By Anonym 16 Sep

Jay Leno

I was reading in the paper today that Congress wants to replace the dollar bill with a coin. They’ve already done it. It’s called a nickel.

By Anonym 20 Sep

John Dryden

When I consider Life, 'tis all a cheat; Yet, fooled with hope, men favour the deceit; Trust on, and think to-morrow will repay: To-morrow's falser than the former day; Lies worse; and while it says, we shall be blest With some new joys, cuts off what we possesst.

By Anonym 19 Sep

Criss Jami

What's simple is that everything good comes from God, and everything bad comes from man. Where it gets complicated is that everything seemingly good but ultimately bad comes from man, and everything seemingly bad but ultimately good comes from God.

By Anonym 16 Sep

Eva-maria Hedin

It is never too late to relearn, to change and to get memories for life

By Anonym 15 Sep

James L. Halperin

Ben laughed. "You think all religions are scams, don't you?" "Yes, I suppose I do," Epstein said. "But the religions are mostly scamming themselves. That they scam others is usually a side-effect.

By Anonym 19 Sep

David L. Calof

Treating Abuse Today 3(4) pp. 26-33 TAT: I want to move back to an area that I'm not real comfortable asking you about, but I'm going to, because I think it's germane to this discussion. When we began our discussion [see "A Conversation with Pamela Freyd, Ph.D., Part 1", Treating Abuse Today, 3(3), P. 25-39] we spoke a bit about how your interest in this issue intersected your own family situation. You have admitted writing about it in your widely disseminated "Jane Doe" article. I think wave been able to cover legitimate ground in our discussion without talking about that, but I am going to return to it briefly because there lingers an important issue there. I want to know how you react to people who say that the Foundation is basically an outgrowth of an unresolved family matter in your own family and that some of the initial members of your Scientific Advisory Board have had dual professional relationships with you and your family, and are not simply scientifically attached to the Foundation and its founders. Freyd: People can say whatever they want to say. The fact of the matter is, day after day, people are calling to say that something very wrong has taken place. They're telling us that somebody they know and love very much, has acquired memories in some kind of situation, that they're sure are false, but that there has been no way to even try to resolve the issues -- now, it's 3,600 families. TAT: That's kind of side-stepping the question. My question -- Freyd: -- People can say whatever they want. But you know -- TAT: -- But, isn't it true that some of the people on your scientific advisory have a professional reputation that is to some extent now dependent upon some findings in your own family? Freyd: Oh, I don't think so. A professional reputation dependent upon findings in my family? TAT: In the sense that they may have been consulted professionally first about a matter in your own family. Is that not true? Freyd: What difference does that make? TAT: It would bring into question their objectivity. It would also bring into question the possibility of this being a folie à deux --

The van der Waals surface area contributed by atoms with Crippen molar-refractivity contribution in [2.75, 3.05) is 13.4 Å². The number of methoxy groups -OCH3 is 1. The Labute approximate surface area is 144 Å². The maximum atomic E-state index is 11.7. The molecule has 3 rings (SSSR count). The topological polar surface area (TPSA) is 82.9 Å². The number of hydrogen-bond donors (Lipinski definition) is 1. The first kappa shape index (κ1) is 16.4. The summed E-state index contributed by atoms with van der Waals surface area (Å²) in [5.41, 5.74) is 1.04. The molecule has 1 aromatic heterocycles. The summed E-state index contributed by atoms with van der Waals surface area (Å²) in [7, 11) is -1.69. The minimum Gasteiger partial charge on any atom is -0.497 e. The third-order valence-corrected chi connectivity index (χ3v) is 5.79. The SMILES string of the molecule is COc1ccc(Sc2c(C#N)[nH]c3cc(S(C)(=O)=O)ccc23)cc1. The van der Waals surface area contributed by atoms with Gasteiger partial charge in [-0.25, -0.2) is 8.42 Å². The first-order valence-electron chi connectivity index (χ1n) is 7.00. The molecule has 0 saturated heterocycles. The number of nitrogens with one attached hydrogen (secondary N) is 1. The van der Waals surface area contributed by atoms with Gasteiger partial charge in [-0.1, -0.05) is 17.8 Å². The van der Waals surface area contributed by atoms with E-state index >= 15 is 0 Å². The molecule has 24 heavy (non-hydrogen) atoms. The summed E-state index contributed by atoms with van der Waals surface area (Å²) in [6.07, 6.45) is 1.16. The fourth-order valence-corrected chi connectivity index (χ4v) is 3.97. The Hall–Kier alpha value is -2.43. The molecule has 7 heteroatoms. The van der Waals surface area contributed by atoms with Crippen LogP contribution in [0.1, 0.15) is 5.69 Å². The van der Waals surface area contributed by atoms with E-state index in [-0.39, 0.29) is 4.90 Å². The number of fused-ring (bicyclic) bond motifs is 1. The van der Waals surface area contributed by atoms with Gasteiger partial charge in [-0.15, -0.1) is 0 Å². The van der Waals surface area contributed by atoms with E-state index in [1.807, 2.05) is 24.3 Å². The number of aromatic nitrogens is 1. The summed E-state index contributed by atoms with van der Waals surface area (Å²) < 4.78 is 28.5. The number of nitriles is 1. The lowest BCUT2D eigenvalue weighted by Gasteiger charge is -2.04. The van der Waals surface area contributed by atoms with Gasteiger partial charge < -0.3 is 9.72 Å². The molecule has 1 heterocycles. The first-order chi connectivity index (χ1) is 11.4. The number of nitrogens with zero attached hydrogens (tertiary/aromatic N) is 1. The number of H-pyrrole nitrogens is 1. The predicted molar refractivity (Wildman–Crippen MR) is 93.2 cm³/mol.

By Anonym 17 Sep

Richie Norton

Never trust a person that tries to sell you by how righteous they are. I'm telling your right now, it's a scam.

By Anonym 18 Sep

Chris Martenson

The bankers and financiers are badly overplaying their hands, again, and people are starting to catch on to the scam. Real wealth is tangible things produced with tangible effort. Loans made out of thin-air 'money' require no effort and are entirely ephemeral. But if those loans are used to acquire real ownership of real assets, then something has been exchanged for nothing and one party is getting screwed.

By Anonym 15 Sep

Rebecca Goldstein

McCoy: Oh, there isn't any shortage of views clamoring to challenge my own. That's what we call the viewpoints of the pinheads, and fortunately nothing forces me to pay any attention to them. Plato: Except your own self-interest. McCoy, laughing: This just keeps getting better. I'm supposed to pay attention to the pinheads out of my own self-interest? Plato: Otherwise you must do all the hard work of challenging your own positions all by yourself. Isn't it better to get some help with so difficult a task? And wouldn't you call those who help you out your friends? McCoy: Why should I challenge my own positions? That's the job of my enemies, who it's my job to vilify. Plato: I would have thought it the job of your most valued friends. McCoy: I can't tell whether you're putting me on or not. Is this some kind of Ali G or Borat scam you're trying to pull here? Just answer me that. Are you putting me on? Have my stupid staff screwed up again and let in some Sacha Baron Cohen operative? Plato: I am sincere. McCoy: So I'm actually supposed to believe that you think friends are the ones who try to refute you? Plato: Certainly, when what I say is wrong; and I can't be certain it's not wrong unless I hear the best of the refutations that can be offered. And I hope I am a good enough friend to return the favor. --from the chapter entitled "Plato on Cable News," pp. 350-351